RALEIGH – One of the pioneering thinkers on political economy, Frederic Bastiat, wrote an influential essay more than 150 years ago about how to evaluate public policies. One of his main points was that politicians, just like the rest of us, tend to stumble over things they don’t see, not things they do see.
(Only clowns stumble on purpose. Surely we don’t want to compare politicians to clowns. That would be grossly unfair to the clowning community.)
In politics, unseen snares, sinks, and tree limbs litter the landscape. Even the most astute policymakers, writing their bills or regulations with great care, will generate some unwelcome, unanticipated consequences. Average policymakers do worse than that.
Bastiat believed that the ability to predict such consequences, and take them into consideration, was a critical skill for anyone seeking to practice economics:
There is only one difference between a bad economist and a good one: the bad economist confines himself to the visible effect; the good economist takes into account both the effect that can be seen and those effects that must be foreseen.
He went on to offer one of the most famous examples in economics: the broken window. A foolish person believes that breaking a window is an act of economic creation because it creates work for glaziers and craftsmen. A wise person recognizes that breaking a window is an act of economic destruction because it forces the owner to expend resources on repairing the window rather than on something he would have considered more valuable in the absence of the vandalism.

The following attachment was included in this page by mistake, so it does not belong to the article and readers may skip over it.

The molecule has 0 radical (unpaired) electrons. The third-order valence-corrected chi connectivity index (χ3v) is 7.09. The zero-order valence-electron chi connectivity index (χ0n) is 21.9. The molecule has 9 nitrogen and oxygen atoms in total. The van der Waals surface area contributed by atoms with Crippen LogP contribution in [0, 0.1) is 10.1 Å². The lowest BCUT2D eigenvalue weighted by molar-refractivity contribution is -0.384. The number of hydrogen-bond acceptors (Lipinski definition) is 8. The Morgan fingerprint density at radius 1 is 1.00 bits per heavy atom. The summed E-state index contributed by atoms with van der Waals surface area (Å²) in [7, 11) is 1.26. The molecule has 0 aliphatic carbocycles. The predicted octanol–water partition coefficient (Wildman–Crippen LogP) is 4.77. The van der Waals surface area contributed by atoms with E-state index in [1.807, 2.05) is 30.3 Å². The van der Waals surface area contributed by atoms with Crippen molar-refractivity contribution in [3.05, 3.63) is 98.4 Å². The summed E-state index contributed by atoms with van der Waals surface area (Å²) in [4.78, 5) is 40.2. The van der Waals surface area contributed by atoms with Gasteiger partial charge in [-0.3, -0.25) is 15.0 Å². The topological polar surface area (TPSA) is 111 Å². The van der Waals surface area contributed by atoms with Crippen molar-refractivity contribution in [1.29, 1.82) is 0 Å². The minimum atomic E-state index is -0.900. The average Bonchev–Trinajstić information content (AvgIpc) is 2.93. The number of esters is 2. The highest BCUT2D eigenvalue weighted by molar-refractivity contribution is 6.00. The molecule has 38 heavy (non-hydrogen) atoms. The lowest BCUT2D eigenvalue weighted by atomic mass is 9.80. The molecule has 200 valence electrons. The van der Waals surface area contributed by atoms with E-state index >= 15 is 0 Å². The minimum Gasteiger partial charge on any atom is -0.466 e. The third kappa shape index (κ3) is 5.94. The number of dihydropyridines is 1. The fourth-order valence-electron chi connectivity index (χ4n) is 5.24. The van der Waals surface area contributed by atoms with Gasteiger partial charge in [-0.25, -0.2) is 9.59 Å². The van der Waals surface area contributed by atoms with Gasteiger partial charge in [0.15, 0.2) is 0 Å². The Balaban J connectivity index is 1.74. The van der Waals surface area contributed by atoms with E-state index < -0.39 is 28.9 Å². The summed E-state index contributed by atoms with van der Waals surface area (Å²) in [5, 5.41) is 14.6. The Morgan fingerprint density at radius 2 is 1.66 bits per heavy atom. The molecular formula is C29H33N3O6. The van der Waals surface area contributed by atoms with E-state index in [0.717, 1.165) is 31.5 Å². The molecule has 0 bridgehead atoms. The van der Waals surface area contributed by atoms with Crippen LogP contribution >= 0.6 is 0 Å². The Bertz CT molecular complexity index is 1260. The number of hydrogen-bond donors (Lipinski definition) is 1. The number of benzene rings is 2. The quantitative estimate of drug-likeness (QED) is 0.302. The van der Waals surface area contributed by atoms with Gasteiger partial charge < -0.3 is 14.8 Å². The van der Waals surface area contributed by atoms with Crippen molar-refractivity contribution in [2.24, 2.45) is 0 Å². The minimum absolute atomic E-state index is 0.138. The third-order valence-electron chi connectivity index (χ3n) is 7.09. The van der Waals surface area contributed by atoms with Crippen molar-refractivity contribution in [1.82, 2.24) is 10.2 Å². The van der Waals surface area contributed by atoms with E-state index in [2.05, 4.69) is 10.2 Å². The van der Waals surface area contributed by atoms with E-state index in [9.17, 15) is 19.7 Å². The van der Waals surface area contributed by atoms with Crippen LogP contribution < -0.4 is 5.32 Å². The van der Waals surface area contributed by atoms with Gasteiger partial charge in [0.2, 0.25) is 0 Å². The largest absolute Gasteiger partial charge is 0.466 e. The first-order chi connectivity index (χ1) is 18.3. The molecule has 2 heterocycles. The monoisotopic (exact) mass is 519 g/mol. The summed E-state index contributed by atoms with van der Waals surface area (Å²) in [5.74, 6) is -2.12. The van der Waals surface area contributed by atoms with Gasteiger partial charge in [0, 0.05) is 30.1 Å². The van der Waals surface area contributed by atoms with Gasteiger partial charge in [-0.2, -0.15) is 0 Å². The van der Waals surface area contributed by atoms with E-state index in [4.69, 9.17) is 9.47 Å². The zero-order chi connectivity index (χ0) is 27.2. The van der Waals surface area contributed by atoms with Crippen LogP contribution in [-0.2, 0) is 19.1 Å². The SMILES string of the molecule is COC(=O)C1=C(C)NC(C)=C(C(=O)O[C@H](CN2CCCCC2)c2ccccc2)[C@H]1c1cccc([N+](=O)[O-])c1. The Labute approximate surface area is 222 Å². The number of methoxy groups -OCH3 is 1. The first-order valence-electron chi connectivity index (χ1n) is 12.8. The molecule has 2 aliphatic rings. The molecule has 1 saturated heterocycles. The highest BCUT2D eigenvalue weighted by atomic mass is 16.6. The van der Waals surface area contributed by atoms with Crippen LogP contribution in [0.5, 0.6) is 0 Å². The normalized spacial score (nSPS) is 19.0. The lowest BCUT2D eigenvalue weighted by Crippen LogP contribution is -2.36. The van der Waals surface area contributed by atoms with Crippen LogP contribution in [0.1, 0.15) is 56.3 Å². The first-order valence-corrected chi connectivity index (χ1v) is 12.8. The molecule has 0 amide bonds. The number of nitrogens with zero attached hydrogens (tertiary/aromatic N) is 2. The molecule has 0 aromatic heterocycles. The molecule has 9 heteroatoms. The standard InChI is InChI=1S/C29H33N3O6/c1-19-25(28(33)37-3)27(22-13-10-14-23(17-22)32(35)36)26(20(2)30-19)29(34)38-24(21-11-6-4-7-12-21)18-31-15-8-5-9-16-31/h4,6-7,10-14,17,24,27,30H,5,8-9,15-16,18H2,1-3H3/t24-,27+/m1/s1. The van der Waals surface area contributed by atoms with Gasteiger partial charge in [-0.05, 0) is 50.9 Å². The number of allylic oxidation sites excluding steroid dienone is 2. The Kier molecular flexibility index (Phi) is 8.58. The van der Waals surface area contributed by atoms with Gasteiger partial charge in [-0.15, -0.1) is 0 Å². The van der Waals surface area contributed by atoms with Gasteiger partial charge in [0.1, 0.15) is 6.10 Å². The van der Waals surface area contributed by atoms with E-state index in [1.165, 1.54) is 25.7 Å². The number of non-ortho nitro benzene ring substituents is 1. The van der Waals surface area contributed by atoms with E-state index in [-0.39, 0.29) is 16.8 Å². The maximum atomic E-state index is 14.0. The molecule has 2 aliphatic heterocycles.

North Carolina policymakers should keep Bastiat’s insights in mind when confronted with policy proposals that appear at first glance to confer net benefits. They should consider such proposals carefully, thinking through their implications and pondering their likely consequences.
The John Locke Foundation’s Joe Coletti recently published a paper urging policymakers to do exactly that when it comes to economic-development incentives.
Over the past two decades, North Carolina has become increasingly willing to offer larger corporations preferential tax treatment, subsidized loans, or outright cash grants to locate or expand facilities in the state. Coletti argues that such corporate welfare doesn’t confer net benefits on North Carolina – and that policymakers assume the existence of net benefits because they aren’t looking past the obvious gloss of “job creation.”
To make his point, Coletti compares an incentive grant to the purchase of a lottery ticket:
Most people realize that winning the lottery is not as simple as trading $1 for a $20 million jackpot. You have to factor in the odds of winning, along with the fact that your dollar is worth more today than it will be when the last jackpot dollar would reach your wallet.
With incentives, policymakers often exaggerate the potential revenue gains by using too small a discount rate (to account for the time value of money) and by too often assuming that a corporate location or relocation decision would have been different in the absence of the incentive.
“Until governments decide to stop offering incentives or are forced to stop, they should at least adopt an appropriate financial model to examine the full costs and benefits of those incentives for government revenue,” Coletti said. “A solid financial model is a better place to start than a decision that looks at incentives as a switch that governments must flip to attract business.”
To award government favors without employing a realistic financial model is to set yourself up for a pretty big stumble. Unless you’re wearing a big red nose and trying to get a laugh, it would be best to try a different approach.
Hood is president of the John Locke Foundation.